Coronavirus (COVID-19) survey: Tell us what information you need to help your business recover from COVID-19 impacts.

Fishing permits

Fisheries Queensland issues permits that allow the use of non-prescribed apparatus, release of fingerlings into Queensland waters, or development of a new or under-exploited fishery, or that generally authorise activities that are otherwise unlawful.

Permits (in any jurisdiction administered by Queensland) are not renewable or transferable; therefore, they are only supplied when they are first issued, or after a successful application to amend details of the permit.

General fisheries permit

You will need to submit a general fisheries permit application if you want to engage in activities that are not normally allowed under fisheries legislation. To be eligible, you will need to provide a good, evidence-based reason why this permit should be issued for the requested activity.

Example activities that may be approved include:

  • research projects
  • educational activities
  • trialling new gear
  • getting temporary relief from natural disasters.

Example commercial activities unlikely to be approved include:

  • use of additional apparatus
  • use of additional authorities from a single vessel
  • harvest of noxious fish species
  • taking species not permitted in a fishery.

Every application for a general fisheries permit received by Fisheries Queensland will be considered on its own merits. Applicants must be able to demonstrate how their application relates to fisheries legislation, and how their proposed activity is consistent with its objectives.

You will need to submit a written proposal with your application describing your intended activities including:

  • information about the species
  • the number of specimens you wish to take
  • the location of your activity
  • the gear you intend to use.

If your application affects an area subject to a native title claim, the indigenous organisations concerned will be notified by the department of your proposed action.

Stocking permit

You will need to submit a general fisheries permit (stocking Queensland waters) application if you represent a registered stocking group that wants to introduce fingerlings to Queensland waters including a dam, stream, or other waterway that is publicly owned.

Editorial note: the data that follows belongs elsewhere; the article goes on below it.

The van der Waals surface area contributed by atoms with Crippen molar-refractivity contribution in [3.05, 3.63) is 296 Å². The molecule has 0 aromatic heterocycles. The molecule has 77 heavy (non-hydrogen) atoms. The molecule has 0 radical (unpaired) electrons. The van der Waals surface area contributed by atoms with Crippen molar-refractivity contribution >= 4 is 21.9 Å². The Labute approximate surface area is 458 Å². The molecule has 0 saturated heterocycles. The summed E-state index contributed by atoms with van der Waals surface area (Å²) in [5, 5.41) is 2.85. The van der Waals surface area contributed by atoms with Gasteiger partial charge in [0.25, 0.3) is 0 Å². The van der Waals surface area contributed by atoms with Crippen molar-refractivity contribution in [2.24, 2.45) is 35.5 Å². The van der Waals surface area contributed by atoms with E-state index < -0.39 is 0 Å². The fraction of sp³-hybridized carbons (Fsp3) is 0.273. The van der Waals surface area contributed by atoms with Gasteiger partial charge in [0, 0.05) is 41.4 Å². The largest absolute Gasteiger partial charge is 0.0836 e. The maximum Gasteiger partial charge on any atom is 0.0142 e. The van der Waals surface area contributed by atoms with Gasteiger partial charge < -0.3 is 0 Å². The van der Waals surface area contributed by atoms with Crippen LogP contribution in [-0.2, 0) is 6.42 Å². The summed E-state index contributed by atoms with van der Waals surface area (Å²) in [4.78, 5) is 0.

Developmental fishing permit

You will need to submit a developmental fishing permit application if you want to participate in a developmental fishery.

When applying, you will need to provide information about:

  • the species you intend to target
  • the tonnage you expect to take
  • details about the apparatus you want to use
  • a description of the primary boat and any tenders you intend to use
  • the proposed area of operation (also provide maps)
  • prospective markets
  • your fishing experience.

Fisheries Queensland collects data from your participation under this permit to investigate the viability of a proposed new fishery. A developmental fishery does not always become formalised as a new fishery.

Indigenous fishing permit

An Indigenous fishing permit allows an Aboriginal or Torres Strait Islander person or community to trial a commercial fishing activity.

You will need to read the Aboriginal and Torres Strait Islander commercial fishing development policy and submit an Indigenous fishing permit application form with the required supporting information, including:

  • a business plan that addresses the minimum information requirements
  • proof that you are an Aboriginal person or Torres Strait Islander
  • how the proposed activities meet the sustainability principle
  • how economic benefits will be realised at either an individual or community level through access to the Indigenous commercial allocation.

Before submitting your application, contact Fisheries Queensland on 13 25 23 or email to discuss your proposed fishing activity and find out which species you can fish for under this permit.

Application timelines

We aim to assess the majority of permit applications within acceptable timelines. Sometimes this process takes longer because the application is inherently complex, or not all the information is provided at the time of application. Waiting for additional information from the applicant does slow the assessment process.

The table below shows our target timelines for making a decision on permit applications.

Application typeTarget time frame for decision
Research permit 80% within 30 business days
General fisheries permit 80% within 30 business days
Stocking permit 80% within 60 business days
General fisheries permit (in the Great Barrier Reef where negotiation with GBRMPA is required) 80% within 60 business days
Indigenous fisheries permit 80% within 90 calendar days
Developmental fisheries permit 80% within 90 calendar days

Note: Time frames for development approvals for marine plants, fish barriers and aquaculture are set out by the State Assessment and Referral Agency.


General enquiries 13 25 23